Coronavirus, Politics

Georgia’s May Primary Is Still On For Now, But What Happens If State of Emergency is Extended?

The Secretary of State's office sent out absentee ballot application to all 6.9 active voters in the state, hoping to encourage mail-in voting.
The Secretary of State's office sent out absentee ballot application to all 6.9 active voters in the state, hoping to encourage mail-in voting.
Credit Emil Moffatt / WABE
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Preparations continue for Georgia’s May 19 primary elections, despite the ongoing coronavirus pandemic, but there’s still a possibility Election Day may be pushed back.

Gov. Brian Kemp’s office says it’s up to the Secretary of State to postpone an election during a state of emergency.

The current public health emergency declaration only lasts through April 13. Early voting doesn’t begin until two weeks later on April 27.

And that’s where the Secretary of State’s office runs into a roadblock in postponing the election, said Matt Mashburn a member of the State Election Board.

“The preconditions are not in place yet, for example, you’d have to have the governor declare a new emergency that included that time period, which the current one doesn’t,” Mashburn said.

And if that happens, Secretary of State Brad Raffensperger said in a Facebook post he would “reevaluate the situation.”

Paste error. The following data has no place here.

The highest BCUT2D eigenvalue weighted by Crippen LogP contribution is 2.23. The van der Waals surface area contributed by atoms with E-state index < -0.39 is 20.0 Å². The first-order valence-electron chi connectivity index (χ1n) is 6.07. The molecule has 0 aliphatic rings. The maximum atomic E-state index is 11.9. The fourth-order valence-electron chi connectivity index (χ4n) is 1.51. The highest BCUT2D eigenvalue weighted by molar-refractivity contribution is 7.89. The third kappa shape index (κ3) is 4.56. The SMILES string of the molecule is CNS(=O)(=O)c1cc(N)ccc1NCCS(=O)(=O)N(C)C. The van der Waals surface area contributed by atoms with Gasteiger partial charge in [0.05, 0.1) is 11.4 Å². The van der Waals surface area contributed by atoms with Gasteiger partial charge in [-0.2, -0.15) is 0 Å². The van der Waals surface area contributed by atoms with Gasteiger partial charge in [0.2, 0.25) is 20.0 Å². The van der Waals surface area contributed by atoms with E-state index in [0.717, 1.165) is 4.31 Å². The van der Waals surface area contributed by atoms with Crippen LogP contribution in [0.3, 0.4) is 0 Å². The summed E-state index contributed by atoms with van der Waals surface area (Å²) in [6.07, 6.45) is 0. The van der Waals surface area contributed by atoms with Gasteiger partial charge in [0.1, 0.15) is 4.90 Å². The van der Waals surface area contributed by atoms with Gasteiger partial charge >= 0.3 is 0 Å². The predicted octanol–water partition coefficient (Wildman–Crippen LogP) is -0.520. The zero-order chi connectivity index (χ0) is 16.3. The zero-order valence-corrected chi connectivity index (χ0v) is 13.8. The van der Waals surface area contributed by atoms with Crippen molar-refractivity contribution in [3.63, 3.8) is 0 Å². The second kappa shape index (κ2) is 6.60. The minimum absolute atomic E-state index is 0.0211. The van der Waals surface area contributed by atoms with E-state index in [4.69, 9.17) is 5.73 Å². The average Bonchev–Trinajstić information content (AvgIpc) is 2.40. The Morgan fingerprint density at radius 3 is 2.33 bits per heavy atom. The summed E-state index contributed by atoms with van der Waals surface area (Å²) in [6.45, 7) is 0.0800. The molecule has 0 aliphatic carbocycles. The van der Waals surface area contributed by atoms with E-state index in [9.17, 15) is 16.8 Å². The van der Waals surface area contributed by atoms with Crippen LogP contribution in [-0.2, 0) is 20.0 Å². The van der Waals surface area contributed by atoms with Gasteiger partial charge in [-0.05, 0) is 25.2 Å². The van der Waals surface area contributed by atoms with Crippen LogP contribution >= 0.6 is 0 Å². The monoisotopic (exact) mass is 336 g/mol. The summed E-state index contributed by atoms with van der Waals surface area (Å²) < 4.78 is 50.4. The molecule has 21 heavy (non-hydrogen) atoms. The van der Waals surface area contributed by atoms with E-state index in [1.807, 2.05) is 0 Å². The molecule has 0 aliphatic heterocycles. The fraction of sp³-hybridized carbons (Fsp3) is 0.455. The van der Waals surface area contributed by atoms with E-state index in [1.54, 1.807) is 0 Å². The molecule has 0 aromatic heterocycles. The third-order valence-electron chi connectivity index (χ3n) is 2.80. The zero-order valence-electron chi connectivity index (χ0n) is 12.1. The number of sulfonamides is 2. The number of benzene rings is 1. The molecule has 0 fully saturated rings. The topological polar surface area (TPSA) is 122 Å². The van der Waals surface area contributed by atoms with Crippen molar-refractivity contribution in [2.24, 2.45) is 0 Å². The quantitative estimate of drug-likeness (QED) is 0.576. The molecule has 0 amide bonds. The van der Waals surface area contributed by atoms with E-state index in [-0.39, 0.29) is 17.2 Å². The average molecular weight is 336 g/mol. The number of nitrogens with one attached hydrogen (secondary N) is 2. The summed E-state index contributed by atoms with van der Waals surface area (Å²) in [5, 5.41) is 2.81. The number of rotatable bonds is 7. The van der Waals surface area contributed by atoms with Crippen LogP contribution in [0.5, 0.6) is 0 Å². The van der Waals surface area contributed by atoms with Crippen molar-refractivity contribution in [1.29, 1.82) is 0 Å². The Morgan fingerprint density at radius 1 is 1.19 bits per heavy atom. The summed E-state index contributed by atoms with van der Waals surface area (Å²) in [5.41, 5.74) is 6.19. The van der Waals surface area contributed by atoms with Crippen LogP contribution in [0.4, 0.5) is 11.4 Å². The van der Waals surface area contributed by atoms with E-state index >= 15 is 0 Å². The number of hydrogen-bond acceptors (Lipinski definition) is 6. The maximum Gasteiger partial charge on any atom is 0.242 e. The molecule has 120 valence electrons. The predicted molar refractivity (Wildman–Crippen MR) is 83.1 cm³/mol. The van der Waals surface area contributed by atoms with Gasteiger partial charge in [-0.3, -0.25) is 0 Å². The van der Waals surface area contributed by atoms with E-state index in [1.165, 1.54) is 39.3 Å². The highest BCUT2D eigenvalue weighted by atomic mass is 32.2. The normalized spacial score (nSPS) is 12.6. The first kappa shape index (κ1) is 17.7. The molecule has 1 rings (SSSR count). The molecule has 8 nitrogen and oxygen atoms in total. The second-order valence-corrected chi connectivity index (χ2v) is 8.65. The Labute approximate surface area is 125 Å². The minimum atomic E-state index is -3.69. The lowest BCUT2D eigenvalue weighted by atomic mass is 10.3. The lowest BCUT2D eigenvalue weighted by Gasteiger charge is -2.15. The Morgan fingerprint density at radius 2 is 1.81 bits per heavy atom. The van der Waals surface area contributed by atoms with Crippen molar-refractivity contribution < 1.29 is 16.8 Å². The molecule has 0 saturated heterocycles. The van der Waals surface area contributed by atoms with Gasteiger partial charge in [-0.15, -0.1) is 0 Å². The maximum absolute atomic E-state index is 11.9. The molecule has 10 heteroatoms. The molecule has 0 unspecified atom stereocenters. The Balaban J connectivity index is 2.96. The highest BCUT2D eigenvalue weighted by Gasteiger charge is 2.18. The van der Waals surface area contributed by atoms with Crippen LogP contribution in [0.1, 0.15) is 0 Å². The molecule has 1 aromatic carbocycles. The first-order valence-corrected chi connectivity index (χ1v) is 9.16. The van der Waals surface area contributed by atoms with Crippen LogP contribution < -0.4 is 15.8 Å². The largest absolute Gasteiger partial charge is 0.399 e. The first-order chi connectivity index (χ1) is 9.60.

Absentee Ballot Applications Arrive

As this all unfolds, millions of absentee ballot applications for May are arriving in mailboxes across the state. Raffensperger said in an interview with WABE’s Jim Burress last week that it’s too soon to tell how many voters will return that application requesting an absentee ballot.

Historically, Raffensperger said, about 7% of ballots are cast in an election by mail. But with worries about the spread of the coronavirus, that may limit in-person voting.

Poll Workers For In-Person Voting

There’s also a concern if the May 19 election moves forward about the availability of enough poll workers to staff polling places. It’s a subject that Cindy Battles with the voting rights group Common Cause is keeping track of.

“We have talked to a number of county officials who are concerned with making sure they have enough poll workers,” said Battles. “But we haven’t talked to anyone who believes that they’re going to be so short of staff that they’re going to have to close or consolidate polling locations.”

“Obviously if something like that happens, we would have to look at the legal ramifications and the possibility of filing lawsuits, but right now, that is not something that we foresee happening,” said Battles.

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